Congratulations once again, Your successes on the Homeland Security Task Force and with the U.S. Olympic Committee have resulted in you becoming a national security commentator on Fox News. The president’s new DNI has asked you to join her team and to lead a new national security task force. The task force is intended to significantly improve the capabilities of state and local law enforcement intelligence capabilities. The National Counterterrorism Center (NCTC) has identified funding to hire, train and deploy 300 new ODNI Liaison Officers who will work in state and local law enforcement agencies throughout the United States.
Things are happening fast. Congress is ready to fund the new ODNI Liaison Officer positions. However, the two congressional intelligence oversight committees want to know: (1) What will b the responsibilities of those liaison officers? (2) how d.s ODNI plan to equip them very quickly so that they will b b0 to get started in their new jobs very quickly?
The DNI has asked you to prepare two or three slides to answer the committees two questions. She has suggested you start by describing some of the highly useful products (e.g., Counterterrorism Guide for Public Safety Personnel) already developed and available on the NCTC website to help state and local law enforcement agencies participate in the war on terror.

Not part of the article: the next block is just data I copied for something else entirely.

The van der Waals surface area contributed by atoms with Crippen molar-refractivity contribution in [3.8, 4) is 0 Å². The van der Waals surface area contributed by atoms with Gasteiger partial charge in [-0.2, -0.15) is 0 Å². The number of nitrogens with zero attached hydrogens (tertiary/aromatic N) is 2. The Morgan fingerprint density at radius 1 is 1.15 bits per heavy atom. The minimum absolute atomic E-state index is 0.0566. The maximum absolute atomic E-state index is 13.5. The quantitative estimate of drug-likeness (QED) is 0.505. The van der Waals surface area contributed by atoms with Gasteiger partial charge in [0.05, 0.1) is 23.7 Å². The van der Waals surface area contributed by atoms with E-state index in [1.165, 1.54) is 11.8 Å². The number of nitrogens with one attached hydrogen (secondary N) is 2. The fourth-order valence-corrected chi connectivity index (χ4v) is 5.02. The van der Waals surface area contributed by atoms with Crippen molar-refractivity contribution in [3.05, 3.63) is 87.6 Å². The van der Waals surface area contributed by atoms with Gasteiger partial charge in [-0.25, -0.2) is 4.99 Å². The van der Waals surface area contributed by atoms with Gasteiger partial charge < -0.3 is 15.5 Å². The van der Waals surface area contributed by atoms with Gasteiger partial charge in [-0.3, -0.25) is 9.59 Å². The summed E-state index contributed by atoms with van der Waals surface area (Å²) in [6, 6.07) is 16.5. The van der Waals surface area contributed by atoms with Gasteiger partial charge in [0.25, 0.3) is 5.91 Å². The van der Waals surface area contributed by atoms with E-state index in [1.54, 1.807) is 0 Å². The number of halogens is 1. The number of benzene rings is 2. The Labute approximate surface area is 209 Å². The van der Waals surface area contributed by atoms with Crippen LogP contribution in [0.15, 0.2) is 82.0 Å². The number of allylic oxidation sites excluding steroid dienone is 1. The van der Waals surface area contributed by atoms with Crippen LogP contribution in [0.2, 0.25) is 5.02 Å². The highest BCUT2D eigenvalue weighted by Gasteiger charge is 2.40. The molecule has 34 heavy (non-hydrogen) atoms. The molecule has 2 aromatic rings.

Modelling work for women dates back to Charles Frederick Worth, who dressed live mannequins in his Parisian dress salon in the late 19th century. Comparatively, few modelling opportunities existed for men, even as New York City agencies began to represent them in the late 1960s – four decades after the John Powers’ modelling agency for women opened in New York (Evans, 2001; Scott, 2008). Only relatively recently have male models become a prominent feature in the visual landscape. Sexualized images of young male models emerged over the 1980s and 1990s in advertising, women’s magazines, ‘new’ men’s magazines and in popular iconography, such as the 1982 Calvin Klein billboards of a bare-chested man (notably an Olympic athlete, not a model) in briefs in Times Square (Bordo, 1999). Contemporary popular culture encourages unprecedented levels of scrutiny paid to men’s bodies with increasingly rigid standards of perfection in fitness magazines (Dworkin and Wachs, 2009), expanded marketing geared towards men (Mort, 1996; Nixon, 1996; Jackson et al., 2001) and increased investment by men in their appearances (Gill, 2003; Gill et al., 2000, 2005). These representations pose an apparent challenge to traditional notions of masculinity and the sort of work that men could aspire to do, with more young men approaching model agencies ‘on spec’ now than ever before. In order to understand how male and female models ‘do’ gender, it is necessary to outline some salient features of their work. First, modelling places primary emphasis on the body. Models sell their ‘look’ to clients, and their ‘bookers’ broker the trade. Beyond basic attractiveness, height and size requirements (for women, typically at least 5’9” or 175.3 cm; measurements close to 34”–24”–34” or 86.4–61–86.4 cm; for men a height of 6’0” to 6’3” and a waist of 32” or 183–190.5 cm and 81.3 cm, respectively), a model’s look is sized up as a matter of personal tastes and evaluations of his or her appeal (Mears and Finlay, 2005). Get help with your essay today, from our professional essay writers! Qualified writers in the subject of sociology are ready and waiting to help you with your studies. Get help with your essay View professionally written samples To see if they have the right ‘look’ or not, models audition for assignments in a process known as ‘casting’. At a casting, the model shows their ‘book’, or portfolio of pictures, and gives the client a ‘composite card’, which has on it the model’s name, agency name, sample of pictures, and measurements. If interested, the client may take the model’s picture, have them try on a sample of clothing, and in the case of runway bookings, ask to see the model’s catwalk. This investment of value in the aesthetic appearance of the body makes modelling a unique occupation for men, historically on the other side of the objectifying gaze. Modelling is ‘feminine’ work that prizes traits and practices – good looks, posing, care of one’s body – traditionally unacceptable to conventions of white heterosexual masculinity (see Bordo, 1999, for a discussion of black masculinity). Adverts before the 1960s reflect a cultural discomfort with men in front of the camera lens, and when men posed alone in fashion images, they tended to look off into the distance, avoiding a direct, homoerotic gaze (Nixon, 1996; Scott, 2008).>GET ANSWER